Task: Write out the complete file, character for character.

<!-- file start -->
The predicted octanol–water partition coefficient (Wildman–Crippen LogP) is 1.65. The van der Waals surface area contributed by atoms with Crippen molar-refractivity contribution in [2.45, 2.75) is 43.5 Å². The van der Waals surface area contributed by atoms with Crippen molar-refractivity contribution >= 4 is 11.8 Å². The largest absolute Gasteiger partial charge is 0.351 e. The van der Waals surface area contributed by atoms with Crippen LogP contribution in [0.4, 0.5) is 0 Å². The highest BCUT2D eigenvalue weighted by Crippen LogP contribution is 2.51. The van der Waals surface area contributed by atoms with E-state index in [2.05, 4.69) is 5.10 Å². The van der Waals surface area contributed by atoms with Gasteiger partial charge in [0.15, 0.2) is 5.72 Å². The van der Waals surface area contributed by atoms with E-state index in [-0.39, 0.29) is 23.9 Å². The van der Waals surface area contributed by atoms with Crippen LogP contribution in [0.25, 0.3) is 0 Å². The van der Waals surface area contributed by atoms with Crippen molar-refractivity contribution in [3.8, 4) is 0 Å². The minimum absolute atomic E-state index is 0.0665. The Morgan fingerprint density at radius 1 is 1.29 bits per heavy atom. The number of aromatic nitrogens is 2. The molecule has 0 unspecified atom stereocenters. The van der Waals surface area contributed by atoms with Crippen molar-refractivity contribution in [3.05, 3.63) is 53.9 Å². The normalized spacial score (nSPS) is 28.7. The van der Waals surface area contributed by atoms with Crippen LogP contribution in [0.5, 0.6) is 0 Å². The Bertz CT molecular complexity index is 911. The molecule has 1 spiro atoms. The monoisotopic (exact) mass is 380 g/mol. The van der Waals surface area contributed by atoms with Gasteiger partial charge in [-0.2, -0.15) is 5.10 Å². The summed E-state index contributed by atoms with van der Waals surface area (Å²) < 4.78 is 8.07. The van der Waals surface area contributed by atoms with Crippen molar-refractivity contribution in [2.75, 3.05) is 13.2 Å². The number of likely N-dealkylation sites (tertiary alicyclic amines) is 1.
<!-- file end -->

The predicted octanol–water partition coefficient (Wildman–Crippen LogP) is 1.65. The van der Waals surface area contributed by atoms with Crippen molar-refractivity contribution in [2.45, 2.75) is 43.5 Å². The van der Waals surface area contributed by atoms with Crippen molar-refractivity contribution >= 4 is 11.8 Å². The largest absolute Gasteiger partial charge is 0.351 e. The van der Waals surface area contributed by atoms with Crippen LogP contribution in [0.4, 0.5) is 0 Å². The highest BCUT2D eigenvalue weighted by Crippen LogP contribution is 2.51. The van der Waals surface area contributed by atoms with E-state index in [2.05, 4.69) is 5.10 Å². The van der Waals surface area contributed by atoms with Gasteiger partial charge in [0.15, 0.2) is 5.72 Å². The van der Waals surface area contributed by atoms with E-state index in [-0.39, 0.29) is 23.9 Å². The van der Waals surface area contributed by atoms with Crippen LogP contribution in [0.25, 0.3) is 0 Å². The van der Waals surface area contributed by atoms with Crippen molar-refractivity contribution in [3.8, 4) is 0 Å². The minimum absolute atomic E-state index is 0.0665. The Morgan fingerprint density at radius 1 is 1.29 bits per heavy atom. The number of aromatic nitrogens is 2. The molecule has 0 unspecified atom stereocenters. The van der Waals surface area contributed by atoms with Crippen molar-refractivity contribution in [3.05, 3.63) is 53.9 Å². The normalized spacial score (nSPS) is 28.7. The van der Waals surface area contributed by atoms with Crippen LogP contribution in [0.5, 0.6) is 0 Å². The Bertz CT molecular complexity index is 911. The molecule has 1 spiro atoms. The monoisotopic (exact) mass is 380 g/mol. The van der Waals surface area contributed by atoms with Gasteiger partial charge in [-0.2, -0.15) is 5.10 Å². The summed E-state index contributed by atoms with van der Waals surface area (Å²) < 4.78 is 8.07. The van der Waals surface area contributed by atoms with Crippen molar-refractivity contribution in [2.75, 3.05) is 13.2 Å². The number of likely N-dealkylation sites (tertiary alicyclic amines) is 1.